There isn’t much that Rachel hasn’t done; from trampolining and scuba diving to painting or playing the cello since she was 4. At the age of just 12 years old, whilst living in a post-war London, Rachel saw a banner saying: “Come to sunny Australia”, and instantly decided she would move countries when she was old enough. At 19 years old, she moved from cold, grey London to Australia and settled in Sydney. Working as a typist at the National Hospital for Nervous Diseases back in London, Rachel quickly found a job as a medical secretary in Australia. Fast forward ten or so years and Rachel married and had two young kids with her husband.
Due to the knowledge from her previous jobs, Rachel began to recognise she was having some MS symptoms – but she dismissed this. However, the next episode was when Rachel and her family moved from Mt Isa to Townsville in December 1973. Too occupied with moving houses and starting a new job, Rachel kept living with ongoing symptoms, but after five weeks later, she awoke, and her symptoms had disappeared. The same thing happened two years later, and once again, Rachel had dismissed her symptoms.
Simultaneously, Rachel’s husband was doing a part-time degree. Rachel tried uni too, but she fell into a deep depression and soon her counsellor convinced her that two young children, an intense full-time job and uni was perhaps too much. From Rachel’s work at the National Hospital, Rachel had learnt about MS and started to treat her MS “like a heavy cloak I wore or carried, and one day I might just cast aside and leave it behind. I thought I may be able to wish it away if I didn’t give it anytime.”
As there were no medications available, Rachel felt there was little point in going to a doctor, “I learnt not to focus on any disability, so the best answer was to concentrate hard on other things.” Other people might call this denial but Rachel doesn’t like the negativity of how that sounds. While medication was not available to Rachel until a couple of decades after her diagnosis, she has always been happy to try any exercise or diet suggested.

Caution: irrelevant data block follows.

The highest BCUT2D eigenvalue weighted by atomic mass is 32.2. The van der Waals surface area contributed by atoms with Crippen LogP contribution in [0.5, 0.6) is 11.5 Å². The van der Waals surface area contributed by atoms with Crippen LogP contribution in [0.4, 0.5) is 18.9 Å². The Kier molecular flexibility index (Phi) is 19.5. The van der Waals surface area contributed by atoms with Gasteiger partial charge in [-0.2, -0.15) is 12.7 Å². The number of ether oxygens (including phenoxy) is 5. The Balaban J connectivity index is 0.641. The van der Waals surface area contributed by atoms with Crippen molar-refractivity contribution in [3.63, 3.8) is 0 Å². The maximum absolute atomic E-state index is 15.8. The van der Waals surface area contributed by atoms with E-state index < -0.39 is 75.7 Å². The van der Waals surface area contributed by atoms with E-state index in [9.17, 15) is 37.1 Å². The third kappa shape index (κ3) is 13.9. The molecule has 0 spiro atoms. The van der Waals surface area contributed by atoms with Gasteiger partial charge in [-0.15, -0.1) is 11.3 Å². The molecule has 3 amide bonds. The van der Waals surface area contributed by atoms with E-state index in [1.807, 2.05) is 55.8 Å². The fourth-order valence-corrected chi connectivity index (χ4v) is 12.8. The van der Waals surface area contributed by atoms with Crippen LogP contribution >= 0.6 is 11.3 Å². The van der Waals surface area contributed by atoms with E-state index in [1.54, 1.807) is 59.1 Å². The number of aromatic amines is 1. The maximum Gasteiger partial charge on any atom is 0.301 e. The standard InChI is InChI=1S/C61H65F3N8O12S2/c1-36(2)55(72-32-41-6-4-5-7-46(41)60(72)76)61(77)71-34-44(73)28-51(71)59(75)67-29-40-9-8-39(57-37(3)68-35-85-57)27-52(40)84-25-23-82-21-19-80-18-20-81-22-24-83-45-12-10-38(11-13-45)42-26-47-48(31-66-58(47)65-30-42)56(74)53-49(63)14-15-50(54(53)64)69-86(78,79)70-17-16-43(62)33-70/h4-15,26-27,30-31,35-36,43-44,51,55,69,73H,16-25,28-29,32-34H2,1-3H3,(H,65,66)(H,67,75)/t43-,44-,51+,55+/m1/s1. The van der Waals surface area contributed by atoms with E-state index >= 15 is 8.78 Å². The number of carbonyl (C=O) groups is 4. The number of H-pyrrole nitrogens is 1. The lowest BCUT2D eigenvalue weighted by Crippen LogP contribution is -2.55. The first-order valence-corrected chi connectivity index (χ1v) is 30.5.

All her life Rachel has always kept herself busy and active. Now almost 50 years after her first symptoms, Rachel takes part in what she loves the most, including the active Brisbane Arts scene. She also volunteered on the MS Queensland Board for many years, runs an MS Queensland Support Group and volunteers for Queenslanders with a Disability Network (QDN).
“Volunteering gives me new knowledge, particularly the disability world that now has the NDIS and My Aged Care. There is so much to learn, and I can help others.” Rachel is a very proud mother and grandmother and she lives very happily by herself. Rachel says, “I was terrified one day I might be reduced to using a wheelchair and my useful life would be over and here I am in my 70s using a wheelchair and my life is far from over. Who would have thought my 70s would be the best decade of my life?”